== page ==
Lute Olson’s No. 1-ranked basketball teams were visual. Sean Miller’s No. 1-ranked Arizona Wildcats are invasive.
This is no knockoff No. 1. This is an entirely new way of basketball at Arizona.
Do you realize the Wildcats are limiting opponents to 58.7 points per game? That’s the fewest points UA opponents have averaged since 1951.
And that’s not all. UA opponents are shooting .372 from the field. That’s the lowest percentage since 1957.
You’ll have to check the math here, but isn’t that more than 50 years?
No wonder Miller had the word ATTACK stitched to the back of his player’s warm-up jerseys.
Here’s another way to look at it: At the end of business Thursday, after Arizona smothered Southern 69-43, the Wildcats had established a new way of winning at precisely the time the Pac-12 fronted itself as the NCAA’s leading shooting/scoring league.
Incredibly, through Wednesday, the nation’s four leading shooting teams were all from the Pac-12.
1. UCLA .543.
2. Oregon State .537.
3. Utah .535.
4. Oregon .526.
Arizona hasn’t been a follow-the-leader type of basketball program, and nothing has changed. In its climb to No. 1, the Wildcats have exhibited that there’s more than one way to win at the highest levels.
For the first time ever, the Pac-12 has six teams averaging more than 80 points a game. The old walk-it-up league has become a run-and-shoot league.
Oregon is averaging 89.3. UCLA is at 88 Utah 85. Even ASU coach Herb Sendek, a shot-clock-killer of the first order, has a team that is averaging 80 points a game this year.
This qualifies as news because Arizona, the nation’s No.1 team and forever the up-tempo trend-setter of Pac-12 basketball, is eighth in the league in scoring (76.1) and nobody is complaining.
Points don’t matter as much in college basketball when the Other Guy is shooting .372 and scoring 58.7 points a game. But the most mind-shaking number of all those posted by Miller’s fifth Arizona team could be this one:
The Wildcats have an edge of 13.5 rebounds per game. Nobody does that. It is the widest margin at Arizona since 1951, and the most in the Pac-12 since Bill Walton played at UCLA in 1972, when it was just the Pac-8.
A bit of that was modified on Thursday because the Wildcats played without Kaleb Tarczewski, hobbled by ankle woes.
“It’s interesting to watch our team without Kaleb and see some of the things that are easy to take for granted, size-wise, around the basket,” said Miller. “We are one of the best teams in the country (rebounding) but we weren’t as able to do it tonight because we weren’t as big.”
These numbers aren’t born of poor opposition, either. The Wildcats have played Duke, Michigan and San Diego State away from McKale Center. Once Tarczewski returns, the statistics are likely to become less formidable during the conference season, but not by that much.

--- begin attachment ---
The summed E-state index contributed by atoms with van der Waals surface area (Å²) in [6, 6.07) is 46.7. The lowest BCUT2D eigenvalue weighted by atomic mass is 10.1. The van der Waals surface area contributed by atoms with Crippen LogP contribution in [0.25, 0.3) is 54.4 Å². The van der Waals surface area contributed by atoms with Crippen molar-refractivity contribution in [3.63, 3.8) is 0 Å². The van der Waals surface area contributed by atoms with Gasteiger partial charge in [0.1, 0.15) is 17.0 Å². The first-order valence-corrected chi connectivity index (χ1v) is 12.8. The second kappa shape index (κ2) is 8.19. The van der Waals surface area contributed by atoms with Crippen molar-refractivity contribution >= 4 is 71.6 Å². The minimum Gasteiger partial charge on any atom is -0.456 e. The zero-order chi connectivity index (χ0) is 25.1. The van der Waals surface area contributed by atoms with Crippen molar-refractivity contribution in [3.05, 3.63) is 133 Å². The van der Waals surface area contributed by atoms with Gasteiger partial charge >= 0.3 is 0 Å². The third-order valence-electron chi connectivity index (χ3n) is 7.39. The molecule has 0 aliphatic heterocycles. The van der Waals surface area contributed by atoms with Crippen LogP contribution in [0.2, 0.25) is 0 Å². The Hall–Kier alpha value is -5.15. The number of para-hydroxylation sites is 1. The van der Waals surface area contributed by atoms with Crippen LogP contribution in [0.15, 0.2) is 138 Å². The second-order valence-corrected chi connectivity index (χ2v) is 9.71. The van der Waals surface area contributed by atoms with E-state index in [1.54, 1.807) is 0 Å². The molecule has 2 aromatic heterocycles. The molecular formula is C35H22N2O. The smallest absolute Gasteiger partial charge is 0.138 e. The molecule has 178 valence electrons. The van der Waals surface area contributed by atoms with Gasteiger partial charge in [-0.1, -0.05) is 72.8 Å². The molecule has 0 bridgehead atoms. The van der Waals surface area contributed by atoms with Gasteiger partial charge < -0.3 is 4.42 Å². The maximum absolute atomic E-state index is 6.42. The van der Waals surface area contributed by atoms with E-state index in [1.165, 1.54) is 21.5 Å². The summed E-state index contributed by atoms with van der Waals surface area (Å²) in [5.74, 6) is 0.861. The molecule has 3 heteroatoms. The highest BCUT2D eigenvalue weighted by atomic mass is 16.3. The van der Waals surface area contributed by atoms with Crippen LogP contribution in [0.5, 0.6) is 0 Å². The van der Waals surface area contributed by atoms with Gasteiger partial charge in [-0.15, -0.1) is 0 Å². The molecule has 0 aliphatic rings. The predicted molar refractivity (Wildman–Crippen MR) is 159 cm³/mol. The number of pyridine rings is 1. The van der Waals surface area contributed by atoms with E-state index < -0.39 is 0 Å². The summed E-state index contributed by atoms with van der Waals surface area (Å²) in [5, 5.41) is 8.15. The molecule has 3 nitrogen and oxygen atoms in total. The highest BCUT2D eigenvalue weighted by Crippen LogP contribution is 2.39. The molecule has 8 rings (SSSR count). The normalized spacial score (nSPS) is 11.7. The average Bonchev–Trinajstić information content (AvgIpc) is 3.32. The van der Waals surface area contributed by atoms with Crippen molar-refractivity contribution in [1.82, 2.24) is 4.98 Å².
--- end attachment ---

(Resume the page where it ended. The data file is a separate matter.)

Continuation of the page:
A dozen games is a reliable sample.
All college basketball teams accumulate statistics the way big-league hitters drive-up their numbers: by bashing the opponent’s No. 4 and No. 5 starters. That’s what the Wildcats did Thursday against Southern. After a third of the season, in baseball and basketball, you can project similar numbers to the end.
What it means is, Arizona isn’t apt to get swallowed up somewhere in February or March when it doesn’t shoot well. When Zeus returns, it’s likely to make the Other Guy shoot worse.
Thursday’s only troublesome issue was that Aaron Gordon missed six of his 10 free throw attempts. That means he is shooting .438 on the year, or 25 for 57.
He said he made 85 of 100 foul shots before the game and that “I feel like my mechanics are good. I’m not worried about it.” Miller echoed those comments.
Those who seem to worry most about Gordon’s .438 percentage are the people in the seats, many of whom have now initiated a pre-shot cheer in attempt to show their support. It is awkward.
Some people just aren’t good foul-shooters. Duke’s Miles Plumlee, now with the Phoenix Suns, is shooting .481. Former Washington center Aziz N’Diaye shot .413 in his Huskies career.
One bit of irony is that UA graduate assistant coach Joseph Blair is among those who can help ease Gordon’s psyche.
Blair shot .435 from the line as an Arizona sophomore, and then followed it with .465 and .400 as a senior. Only center Gene Edgerson, who shot. 404 in 1997, has been worse over the course of a season dating to all-conference forward Ernie McCray’s .512 in 1959.
The message? Blair and Edgerson both played on Final Four teams when shooting Gordon-type free-throw percentages.
When you play defense and rebound as well as the Wildcats – when you score 21 points as Gordon did Thursday – you don’t lose sleep over a few missed free throws.